Torch Song

Prompts (torch, capsule, surreal) courtesy of Cake.shortandsweet’s Wednesday Write In.

 

She wrote you a torch song and performed it at the senior prom. You were embarrassed when the crowd hooted and hollered until you climbed up onstage. You stood there, cheeks burning and neck sweating, her eyes pleading with you, looking for approval, her fingers trembling in anticipation of touching yours. The stage lights shone brightly, turning the crowd into flashes of eyes and teeth swimming in the darkness.

You wanted to shield your eyes like an Indian in an old western movie. You hoped a horse would gallop past so you could climb up and ride off into the sunset.  Figurative tumbleweed rolled across the stage at your feet.

Silence roared in your ears. White noise waves crashed against chalkboard cliffs. You finally looked over at her and saw one hundred and three pounds of bravery, desperation and orange crepe. You wished for a cyanide capsule to bite down on. Her teeth were smudged with lipstick. Lights reflected out as collapsing stars in her eyes. Your shirt was too tight. Your foot itched.

You thought back on the past four years. Dog-eared textbooks and ink stains on fingers. Moldy sandwiches forgotten in the abyss of the bottom of lockers. Bells ring. People herded through corridors. More bells. You tried to imagine this moment happening in a movie so you could have a point of reference. So you could know what to do. You couldn’t.

She kept looking at you and her smile started to wilt in your silence. The crowd went quiet. The lights dimmed. The chaperon stood at the edge of the stage and paced slowly, tapping a microphone against her thigh. The band behind you coughed, hoping you’d get the message. You looked at the bassist and he shrugged then bent down to tie his shoe.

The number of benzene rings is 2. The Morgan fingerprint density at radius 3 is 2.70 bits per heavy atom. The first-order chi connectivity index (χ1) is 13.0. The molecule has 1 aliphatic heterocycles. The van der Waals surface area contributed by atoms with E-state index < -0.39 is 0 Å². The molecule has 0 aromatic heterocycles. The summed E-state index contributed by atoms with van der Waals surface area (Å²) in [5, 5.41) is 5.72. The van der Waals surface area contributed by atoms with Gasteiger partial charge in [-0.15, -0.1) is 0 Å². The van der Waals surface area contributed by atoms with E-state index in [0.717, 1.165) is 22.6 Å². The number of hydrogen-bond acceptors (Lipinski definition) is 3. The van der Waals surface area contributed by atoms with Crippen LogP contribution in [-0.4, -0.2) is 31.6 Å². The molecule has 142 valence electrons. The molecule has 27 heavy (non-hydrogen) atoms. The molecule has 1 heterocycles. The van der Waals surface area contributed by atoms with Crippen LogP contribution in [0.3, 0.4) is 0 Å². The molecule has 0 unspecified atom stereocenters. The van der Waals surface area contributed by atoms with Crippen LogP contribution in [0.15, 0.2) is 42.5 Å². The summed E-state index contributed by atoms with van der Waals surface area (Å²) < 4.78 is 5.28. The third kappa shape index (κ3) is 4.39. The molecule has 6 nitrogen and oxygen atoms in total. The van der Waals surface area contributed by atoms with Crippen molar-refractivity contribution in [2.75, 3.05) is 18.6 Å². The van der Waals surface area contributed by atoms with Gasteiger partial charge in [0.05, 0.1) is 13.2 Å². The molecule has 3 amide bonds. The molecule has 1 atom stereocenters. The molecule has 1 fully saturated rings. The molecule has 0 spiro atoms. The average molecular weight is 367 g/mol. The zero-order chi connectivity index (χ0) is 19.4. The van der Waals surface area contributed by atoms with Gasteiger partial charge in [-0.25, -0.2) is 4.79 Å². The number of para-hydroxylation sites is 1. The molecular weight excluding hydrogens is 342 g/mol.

You felt like you stood on the edge of the cliff. The wind picked up behind you. Urged you to do something, something, instead of standing up here like some kind of mute gorilla in a reverse zoo. You looked over at her, her shoulders slumped, eyes wet, knees buckling. You saw the shadow of a vulture circling above you. You leaned in close to her, whispered something no one else could hear and kissed her.

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11 thoughts on “Torch Song

  1. You capture his embarrassment and her desperation so well. I love the ‘collapsing stars in her eyes’. I was so worried for her until I got to the end and he did the right thing. But the ‘shadow of the vulture’ does not bode well and I suspect he whispered that this kiss was just to save her face.

  2. I really liked this story, even though the idea of a prom is completely alien to my experience. I’m not sure what a torch song is, but you describe the scene so well that it’s not even important to know exactly what the term means. The embarrassment, the awkwardness, the girl’s humiliation (saved, even if only out of kindness, at the end), the boy’s embarrassment – it all rings so true and believable. Really excellent writing, great imagery, wonderful tension. I liked the motif of a western that you created the whole way through, and wondered if the vulture image at the end was part of that. I thought this was a great story, and well done.

  3. I do not know what a torch song is and have never been at a prom. However, the embarrassment and awkwardness of both characters is tangible. Is he dead socially if he does kiss her ? Is that why the vulture is circling? Really descriptive and interesting. Well done.

  4. I really liked the flow of this. The imagery used was very strong and there is something poetic about the rhythm and buiding of images to created specific atmospheres ( eg, school, western etc.). I was on that cliff edge with him and really felt for him. I love the contrast between the tension created and the tenderness of the final scene. I especially like intimacy of “You leaned in close to her, whispered something no one else could hear”. Well done, great job.

  5. Is it a pity kiss? Did she ask the question from the stage? I like how you built the tension and the embarrassment with you descriptions and left a little up to the reader.

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